Quite some aircraft swaps for the “new” United in Asia this fall

FlyerTalk member Bear96 posted about some upcoming equipment changes to the new United in Asia. The changes so far are as follows:

· HKG-SGN moves from UA 747 to CO 737 (effective October 30, 2011)

· HKG-SIN moves from UA 747 to CO 737 (effective October 30, 2011)

· GUM-NRT moves from CO 767 and CO 737 to UA 777 (effective October 30, 2011)

· HNL-GUM moves from CO 767 to UA 777 (effective October 28, 2011)Additionally, we also plan to begin new, four-times-a-week CO 737 service this fall between Guam (GUM) and Okinawa (OKA), Japan, as well as daily CO 737 service between Narita (NRT) and Hong Kong (HKG).

Without exaggeration, when I saw the news I immediately checked the date the post was made, since I figured it was an April Fools joke.

Look, while I don’t have the slightest clue about the airline’s cost structure, I’m a numbers guy. In other words, I’m not going to say “United needs to keep flying 747s to Singapore because they look prettier.” So I’ll try to stick mostly to the facts.

United’s 747s have 374 seats, while Continental’s 737s have 134 seats. In other words, capacity is being cut by nearly two thirds. That’s huge.

The loads have always been light on Hong Kong to Ho Chi Minh City, though back in the day I remember a friend at United mentioning that they were okay with that. As it was explained to me, the cost of parking a 747 overnight in Hong Kong is astronomically expensive, while flying it to Ho Chi Minh City and parking it there overnight, even without great yields, would make financial sense. After all, aircraft utilization would just be awful, sitting in Hong Kong for 18 hours. Not only is that a lot of time for an airplane to not be making money, but Hong Kong is the last place you want to park for that long. So that’s one reason I’m surprised by this news.

Of course then there’s the customer’s perspective to consider. There’s no doubt United needs to do what’s best for their bottom line, but they shouldn’t take a short sighted approach to that. I’ve flown to Asia dozens of times, and typically end up taking a flight to either Tokyo or Hong Kong, and then connecting onwards from there. While I don’t usually sleep very much on the first flight, I always sleep on the second flight, so a flat bed is pretty valuable there. Of course I’m not all that important to the airline as an upgrader and award passenger, though I can assure you that most paid premium cabin passengers feel the same.

There are a lot of Global Services members that have been loyal to United largely because upgrades are easy to come by, because in other aspects United can’t compete. I know a lot of Global Services passengers that fly paid business class to Asia, and then upgrade to first class. They could fly Singapore Airlines, but stick to United because United first class is roughly comparable to Singapore’s new business class, and it’s Mileage Plus that’s the deciding factor. Do you really think someone flying on a $10,000 ticket is going to choose to fly United to Singapore now, only to be in a first class suite for 15 hours and then a domestic first class seat for the last four hours? Yes, one could fly through Tokyo instead, which still has a 777 to Singapore, though most 777s still feature the old configuration, which I would never book if I were on a paid premium cabin ticket.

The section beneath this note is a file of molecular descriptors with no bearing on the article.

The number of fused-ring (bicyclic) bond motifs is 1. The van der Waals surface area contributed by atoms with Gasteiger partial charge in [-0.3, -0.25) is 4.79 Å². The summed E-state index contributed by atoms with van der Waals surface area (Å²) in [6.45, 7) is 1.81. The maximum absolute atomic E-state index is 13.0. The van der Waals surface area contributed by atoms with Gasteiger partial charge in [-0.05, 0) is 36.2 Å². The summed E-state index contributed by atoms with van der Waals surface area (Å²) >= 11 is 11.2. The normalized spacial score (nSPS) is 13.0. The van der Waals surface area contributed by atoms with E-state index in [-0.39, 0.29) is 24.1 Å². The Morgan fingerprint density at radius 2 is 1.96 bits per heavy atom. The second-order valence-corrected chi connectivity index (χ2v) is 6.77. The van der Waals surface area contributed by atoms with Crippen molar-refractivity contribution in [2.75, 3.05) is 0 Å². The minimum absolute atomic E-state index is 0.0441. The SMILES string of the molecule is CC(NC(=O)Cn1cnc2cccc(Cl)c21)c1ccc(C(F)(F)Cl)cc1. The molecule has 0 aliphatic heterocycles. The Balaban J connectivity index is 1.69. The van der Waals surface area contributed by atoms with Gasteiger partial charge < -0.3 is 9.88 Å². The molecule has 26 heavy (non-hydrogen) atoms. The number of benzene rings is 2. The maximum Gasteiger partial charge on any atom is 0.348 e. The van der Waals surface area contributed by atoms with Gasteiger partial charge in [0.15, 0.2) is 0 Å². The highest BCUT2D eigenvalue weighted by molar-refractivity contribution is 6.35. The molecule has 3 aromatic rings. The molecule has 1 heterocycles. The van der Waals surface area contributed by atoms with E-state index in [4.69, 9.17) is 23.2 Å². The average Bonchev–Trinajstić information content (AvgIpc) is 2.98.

Basically, I’d love to have been a fly on the wall at WHQ when this decision was made. I’m sure the numbers checked out. I’m sure the yield per passenger for Hong Kong to Singapore is going up substantially. But I’ve gotta wonder if the minimal cost savings (as I imagine them to be) are really worth it.

At the very least it seems to me to make sense to either change the departure time of the San Francisco to Hong Kong flight or the departure time of the Hong Kong to San Francisco flight so that the plane doesn’t sit on the ground in Hong Kong for 18 hours. Why not make the San Francisco to Hong Kong flight a late night departure (like the one Cathay Pacific has) or the Hong Kong to San Francisco flight a late evening departure (like the one Cathay Pacific has as well)? That way the plane wouldn’t sit on the ground for more than a few hours in Hong Kong.

On the plus side, the Tokyo to Hong Kong route is back, even if it’s only on a 737.

And yeah, I fully admit I’m being an armchair CEO. Take what I say with a grain of salt…

Comments

  1. Flying a 747 to HCM to save on HKG’s high “parking” costs only makes sense when fuel prices are low.

    Also, you say you’ll stick to the facts, but you don’t offer any. Your analysis may or may not be correct, but without data on yields, elasticity of demand, etc., it is all conjecture.

  2. @STL-bingo on all counts. What’s the saying: “don’t let the facts get in the way of a good story”?

  3. The return of HKG-NRT should be given more press. With any luck, this will relieve pressure on SFO-HKG and potentially make upgrades viable for non-GS again.

  4. I guess I’m confused about a couple things here: So are the two 747’s (one from SFO and one from ORD) that are currently used for SGN/SIN going to sit overnight at HKG? Or will they be redeployed somewhere else?

    And second, how are the two 737’s going to get to HKG so they can continue on to SGN/SIN? Is UA adding routes to HKG from somewhere I’m not aware of?

    At any rate, I did the HKG-SGN flight a couple years ago while living in HKG; I was *A Gold, purchased a discount Y fare, but was upgraded to C on the 747 because Y was oversold! So the load looked pretty good that day! Glad I got to do it on a 747 while I had the chance!

  5. Reality is catching up to fiction. Remember ‘Lost?’ They flew a narrow body from HNL to GUM in the last season (before, of course, the plane landed on the Lost island).

  6. @SCL. The info he has sounds confidential, I doubt he was supplied with the actual operating results of a particular route.